Further, according to the embodiment, in a case of P(t) < P(t1, tN), a dummy instruction(s) that does not influence subsequent executing instructions is issued at a present cycle so that a condition of P (t) ≧ P (t1, tN)  ΔP2 may be met. The same as the abovementioned, t denotes a present cycle, P(t1, tN) denotes an average consumption current that is estimated from instructions of past N cycles, ΔP2 denotes a limit value allowable in the processor and P(t) denotes a consumption current value that is estimated from instructions issuable at the present cycle.

FIG. 2 is a block diagram depicting an internal configuration of a processor according to the embodiment. A processor of FIG. 2 is, for example, a SPARC processor, and includes an instruction cache 11, a decoder 12, an instruction issuance control part 13X and an arithmetic and logic mechanism 14. The arithmetic and logic mechanism 14 includes arithmetic and logic units 14A, 14B, 14C and 14D.

The instruction cache 11 is a cache memory that stores a program. The decoder 12 decodes instructions included in the program. The instruction issuance control part 13X issues the instructions to the arithmetic and logic units 14A, 14B, 14C and 14D. The arithmetic and logic units (ALU) 14A, 14B, 14C and 14D execute the issued instructions. Further, it is noted that the arithmetic and logic units 14A, 14B, 14C and 14D share calculation functions, respectively, as mentioned above.

According to the embodiment, an instruction issuance mechanism (i.e., the instruction issuance control part 13X in the processor) has a current change calculation part 13C and an instruction issuance adjustment part 13A, in addition to an instruction issuance control functional part 13R that has a function of an instruction issuance control part of a prior art case. The current change calculation part 13C calculates a current change based on types and the number of instructions that are issued, and provides an instruction to restrict instruction issuance when the calculated current change exceeds a previously set threshold. The instruction issuance adjustment part 13A receives the instruction and limits instructions to be issued. As a result, it is possible to reduce powersupply noise caused by a time rate of change of current dI/dt.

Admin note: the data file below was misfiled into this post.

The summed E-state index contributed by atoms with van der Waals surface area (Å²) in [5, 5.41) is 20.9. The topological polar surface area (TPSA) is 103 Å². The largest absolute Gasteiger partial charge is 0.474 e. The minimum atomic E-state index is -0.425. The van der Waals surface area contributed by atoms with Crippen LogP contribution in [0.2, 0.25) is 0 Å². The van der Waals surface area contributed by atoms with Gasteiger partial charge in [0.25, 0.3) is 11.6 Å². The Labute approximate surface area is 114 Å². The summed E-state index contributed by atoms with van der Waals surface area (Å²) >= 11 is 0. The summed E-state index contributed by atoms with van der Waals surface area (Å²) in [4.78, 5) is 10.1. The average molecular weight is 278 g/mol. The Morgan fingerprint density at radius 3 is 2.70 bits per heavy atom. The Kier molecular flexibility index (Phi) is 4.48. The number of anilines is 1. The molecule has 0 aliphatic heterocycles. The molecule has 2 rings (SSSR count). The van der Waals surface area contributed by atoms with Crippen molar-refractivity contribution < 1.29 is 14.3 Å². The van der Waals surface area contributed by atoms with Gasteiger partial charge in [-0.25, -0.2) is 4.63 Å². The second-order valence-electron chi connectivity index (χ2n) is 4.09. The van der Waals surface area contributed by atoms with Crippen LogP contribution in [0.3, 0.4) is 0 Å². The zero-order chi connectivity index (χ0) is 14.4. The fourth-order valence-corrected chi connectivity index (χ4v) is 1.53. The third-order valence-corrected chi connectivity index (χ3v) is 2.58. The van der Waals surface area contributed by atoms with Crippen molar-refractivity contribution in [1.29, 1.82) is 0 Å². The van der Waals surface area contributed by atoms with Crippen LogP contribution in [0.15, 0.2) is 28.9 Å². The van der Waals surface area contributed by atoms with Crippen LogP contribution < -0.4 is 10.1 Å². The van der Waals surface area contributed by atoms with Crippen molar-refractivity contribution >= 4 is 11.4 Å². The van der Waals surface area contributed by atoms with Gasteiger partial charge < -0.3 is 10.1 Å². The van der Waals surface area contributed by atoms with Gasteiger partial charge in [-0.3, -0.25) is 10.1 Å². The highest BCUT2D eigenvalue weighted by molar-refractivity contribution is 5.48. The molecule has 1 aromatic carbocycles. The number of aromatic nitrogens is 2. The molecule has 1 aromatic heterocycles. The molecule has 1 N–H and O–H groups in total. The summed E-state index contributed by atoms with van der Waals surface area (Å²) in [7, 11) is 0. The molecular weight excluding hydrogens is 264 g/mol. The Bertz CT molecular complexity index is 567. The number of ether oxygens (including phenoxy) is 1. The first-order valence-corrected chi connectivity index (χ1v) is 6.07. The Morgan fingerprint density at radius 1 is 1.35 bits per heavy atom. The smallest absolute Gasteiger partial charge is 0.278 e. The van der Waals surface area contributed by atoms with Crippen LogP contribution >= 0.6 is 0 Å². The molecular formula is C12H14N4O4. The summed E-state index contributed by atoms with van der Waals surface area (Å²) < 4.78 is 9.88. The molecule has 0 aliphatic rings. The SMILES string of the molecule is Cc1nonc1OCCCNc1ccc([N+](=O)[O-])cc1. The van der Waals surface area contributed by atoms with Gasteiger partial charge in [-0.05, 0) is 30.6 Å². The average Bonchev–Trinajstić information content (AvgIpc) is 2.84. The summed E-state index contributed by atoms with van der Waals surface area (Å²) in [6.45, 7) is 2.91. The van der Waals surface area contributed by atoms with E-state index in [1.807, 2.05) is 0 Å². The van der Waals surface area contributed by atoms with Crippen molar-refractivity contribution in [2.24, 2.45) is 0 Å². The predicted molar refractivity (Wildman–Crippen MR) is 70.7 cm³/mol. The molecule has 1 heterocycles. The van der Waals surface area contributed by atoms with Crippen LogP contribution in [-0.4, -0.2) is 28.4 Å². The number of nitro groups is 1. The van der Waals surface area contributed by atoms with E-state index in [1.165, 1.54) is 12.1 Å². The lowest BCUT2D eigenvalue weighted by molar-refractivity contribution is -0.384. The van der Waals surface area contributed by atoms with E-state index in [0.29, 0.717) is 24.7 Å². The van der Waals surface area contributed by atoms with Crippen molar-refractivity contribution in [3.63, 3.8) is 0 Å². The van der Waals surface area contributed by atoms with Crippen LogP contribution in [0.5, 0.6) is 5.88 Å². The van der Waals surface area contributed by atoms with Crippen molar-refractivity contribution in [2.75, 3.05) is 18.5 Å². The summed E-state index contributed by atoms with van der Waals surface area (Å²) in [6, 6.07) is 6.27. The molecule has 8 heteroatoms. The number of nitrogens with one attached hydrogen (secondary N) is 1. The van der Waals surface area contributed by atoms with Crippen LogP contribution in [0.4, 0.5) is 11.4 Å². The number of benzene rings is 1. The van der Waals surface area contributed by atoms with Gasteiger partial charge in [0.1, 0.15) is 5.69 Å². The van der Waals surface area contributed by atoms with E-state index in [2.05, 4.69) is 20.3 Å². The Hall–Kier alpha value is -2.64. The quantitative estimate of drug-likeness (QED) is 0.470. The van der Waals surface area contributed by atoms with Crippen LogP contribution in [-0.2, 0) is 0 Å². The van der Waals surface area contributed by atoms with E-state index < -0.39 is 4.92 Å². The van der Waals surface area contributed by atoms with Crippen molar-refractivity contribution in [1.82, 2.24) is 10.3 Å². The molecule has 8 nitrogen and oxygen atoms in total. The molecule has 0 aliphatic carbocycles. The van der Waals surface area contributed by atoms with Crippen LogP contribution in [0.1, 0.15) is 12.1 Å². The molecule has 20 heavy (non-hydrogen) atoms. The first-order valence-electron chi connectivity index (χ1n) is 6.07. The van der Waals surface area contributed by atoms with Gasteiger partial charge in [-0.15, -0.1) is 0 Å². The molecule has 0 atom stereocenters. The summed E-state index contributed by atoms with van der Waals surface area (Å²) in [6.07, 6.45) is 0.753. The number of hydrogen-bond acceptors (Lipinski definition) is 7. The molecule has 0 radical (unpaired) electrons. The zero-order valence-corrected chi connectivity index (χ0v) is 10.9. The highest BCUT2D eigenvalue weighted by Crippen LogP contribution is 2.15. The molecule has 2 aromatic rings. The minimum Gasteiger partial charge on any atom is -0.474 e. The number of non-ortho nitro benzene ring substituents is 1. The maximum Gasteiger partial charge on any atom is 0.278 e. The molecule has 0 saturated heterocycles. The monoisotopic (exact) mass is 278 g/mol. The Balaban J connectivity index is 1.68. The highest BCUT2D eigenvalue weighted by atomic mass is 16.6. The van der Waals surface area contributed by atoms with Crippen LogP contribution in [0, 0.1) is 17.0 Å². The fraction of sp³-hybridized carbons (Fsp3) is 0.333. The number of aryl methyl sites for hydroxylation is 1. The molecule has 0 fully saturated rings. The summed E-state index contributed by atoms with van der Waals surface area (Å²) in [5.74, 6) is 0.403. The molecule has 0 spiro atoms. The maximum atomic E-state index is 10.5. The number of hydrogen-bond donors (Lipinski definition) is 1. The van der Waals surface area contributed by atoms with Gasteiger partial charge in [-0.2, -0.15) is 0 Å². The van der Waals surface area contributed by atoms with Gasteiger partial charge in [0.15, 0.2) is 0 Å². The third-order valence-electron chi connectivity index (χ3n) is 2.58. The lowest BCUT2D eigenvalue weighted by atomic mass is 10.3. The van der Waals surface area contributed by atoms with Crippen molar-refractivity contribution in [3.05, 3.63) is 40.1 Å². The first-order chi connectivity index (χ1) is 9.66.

Below, operations concerning issuance of instructions of a program will be particularly described, out of operations of the processor of FIG. 2. The decoder 12 fetches instructions from the instruction cache 11, decodes them and transfers them to the instruction issuance control part 13X. In the instruction issuance control part 13X, the instruction issuance control functional part 13R selects issuable instructions using a result of the decoding, and the current change calculation part 13C carries out the following issuance control for the selected instructions based on the consumption current change.

The current change calculation part 13C of the instruction issuance control part 13X determines entries in an internal register which store issuable instructions. Then, based on types, the number and/or the like of the issuable instructions stored in the determined entries, an consumption current value when the arithmetic and logic units 14A, 14B, 14C and 14D execute the issuable instructions is calculated. The current change calculation part 13C further calculates an average consumption current for past several cycles using the number and types of instructions. The maximum number of instructions issuable during a predetermined period of time is determined to be within such a range that a change amount of a consumption current value (also simply referred to as a change amount) with respect to the past average consumption current when the issuable instructions are executed will not exceed a specific threshold (i.e., a limit value ΔI), and is transferred to the instruction issuance adjustment part 13A. The abovementioned predetermined period of time is, in the embodiment, 1 cycle. The predetermined period of time is not limited to 1 cycle, and may be several cycles. It is noted that in a case of the processor of a superscalar system as in the embodiment, the upper limit of the number of simultaneously issuable instructions is defined concerning hardware, and it is assumed that the number of simultaneously issuable instructions is to be equal to or less than the abovementioned upper limit. In the processor according to the embodiment, the number of the arithmetic and logic units 14A, 14B, 14C and 14D is 4, and thus, the upper limit of simultaneously issuable instructions is 4.